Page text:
Re: How Diverse is Co-Housing, Really?
From: apguirard (apguirardmmm.com)
Date: Mon, 3 May 93 13:08 CDT
Jim Baranski, the busy questioner of the cohousing mailing list, writes:

> Diversity is one of the key principles of Co-Housing.  Groups with a
> strong agenda in the past have been more communal then co-housing.
> On the other hand, many co-housing groups seem to have strong
> ecological values.

_I_ think diversity is an important part of cohousing, and I'm sure that
the other members of TRG would agree, but I don't think that is a generally
accepted thing.  A while back, for instance, there was discussion in this
room regarding a proposed women-only community. And, too, as you've noted
there are certain groups where people aren't welcome who don't hold certain
philosophies regarding humankind's relationship to the environment.
Because the members of the group can select who will be allowed in, and
because in a group that runs by concensus anyone can veto, that guarantees
that a cohousing community will be diverse only if the people who start it
value diversity.

In fact, someone was asking recently on a local electronic bulletin board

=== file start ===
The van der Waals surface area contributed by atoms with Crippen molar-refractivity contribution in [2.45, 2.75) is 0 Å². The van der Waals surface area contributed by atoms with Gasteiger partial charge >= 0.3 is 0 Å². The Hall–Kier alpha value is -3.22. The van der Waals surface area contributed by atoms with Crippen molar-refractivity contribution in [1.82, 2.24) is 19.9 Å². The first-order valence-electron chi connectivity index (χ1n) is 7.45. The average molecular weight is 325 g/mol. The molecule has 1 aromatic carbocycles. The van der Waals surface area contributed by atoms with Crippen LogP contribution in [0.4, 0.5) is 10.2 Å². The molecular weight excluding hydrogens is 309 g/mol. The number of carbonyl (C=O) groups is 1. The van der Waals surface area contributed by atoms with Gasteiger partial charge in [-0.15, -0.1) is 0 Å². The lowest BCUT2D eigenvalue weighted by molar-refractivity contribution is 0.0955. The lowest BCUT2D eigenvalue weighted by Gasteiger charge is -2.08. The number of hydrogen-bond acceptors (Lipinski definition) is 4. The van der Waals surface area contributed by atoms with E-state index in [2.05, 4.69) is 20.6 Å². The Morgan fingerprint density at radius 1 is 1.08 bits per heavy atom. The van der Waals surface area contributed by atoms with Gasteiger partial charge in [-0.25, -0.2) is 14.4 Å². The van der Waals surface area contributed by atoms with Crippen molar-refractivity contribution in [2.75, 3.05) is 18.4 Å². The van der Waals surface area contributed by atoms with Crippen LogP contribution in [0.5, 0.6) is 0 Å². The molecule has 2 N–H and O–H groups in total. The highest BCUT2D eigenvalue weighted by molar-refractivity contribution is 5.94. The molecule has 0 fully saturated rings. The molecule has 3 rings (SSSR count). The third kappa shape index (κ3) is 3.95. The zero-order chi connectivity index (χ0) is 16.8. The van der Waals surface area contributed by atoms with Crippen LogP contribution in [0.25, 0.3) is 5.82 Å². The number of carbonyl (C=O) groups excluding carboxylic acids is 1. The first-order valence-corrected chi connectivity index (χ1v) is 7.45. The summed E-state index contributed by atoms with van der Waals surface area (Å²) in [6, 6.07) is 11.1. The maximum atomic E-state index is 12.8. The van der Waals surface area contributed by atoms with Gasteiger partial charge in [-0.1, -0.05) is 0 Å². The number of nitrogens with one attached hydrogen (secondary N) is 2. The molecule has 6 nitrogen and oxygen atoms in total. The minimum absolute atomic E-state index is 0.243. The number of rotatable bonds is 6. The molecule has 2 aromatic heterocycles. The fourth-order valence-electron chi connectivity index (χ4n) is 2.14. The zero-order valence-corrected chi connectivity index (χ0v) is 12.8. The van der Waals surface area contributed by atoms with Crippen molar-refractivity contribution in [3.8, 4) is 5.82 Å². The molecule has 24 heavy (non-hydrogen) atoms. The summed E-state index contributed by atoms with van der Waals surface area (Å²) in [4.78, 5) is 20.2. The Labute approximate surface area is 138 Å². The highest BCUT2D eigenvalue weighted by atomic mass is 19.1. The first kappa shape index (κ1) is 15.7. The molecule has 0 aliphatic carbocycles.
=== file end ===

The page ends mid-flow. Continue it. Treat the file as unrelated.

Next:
about David Koresh's compound and whether that didn't qualify as cohousing
of a sort.  I posted a reply admitting there were certain similarities and
pointing out the differences (a single person in charge, the collection of
automatic weapons, etc).

> Are there other alternative values common in co-housing groups?
> Would people interested in nudism, or with non-monogamous or
> non-hetrosexual orientations be more welcome in your co-housing
> group then in mainstreem society, or in co-housing groups in general?

I can't speak for cohousing groups in general, but if I can answer for TRG
the answer is "yes".  Without getting into details I will say that our
current membership includes people with "alternative" values such as you
mention.

In another way, cohousing is self-limiting in terms of diversity because it
only attracts the sort of people who are interested in cohousing. Kathryn
McCamant gave a talk here a while back in which a question was posed,
regarding the number of non-white residents of cohousing in the United
States -- seems there aren't many. McCamant's theory was that (first)
cohousing was a mainly upper middle class phenomenon and so there were (as
yet) relatively fewer people of other races in a position to look into it,
and (second) that cohousing is a way of replacing a feeling of community
that other ethnic groups in the U.S. don't feel a need to replace, because
they never lost it.

Incidentally, if you have a chance to hear McCamant talk, you should go --
it was a very nice talk.

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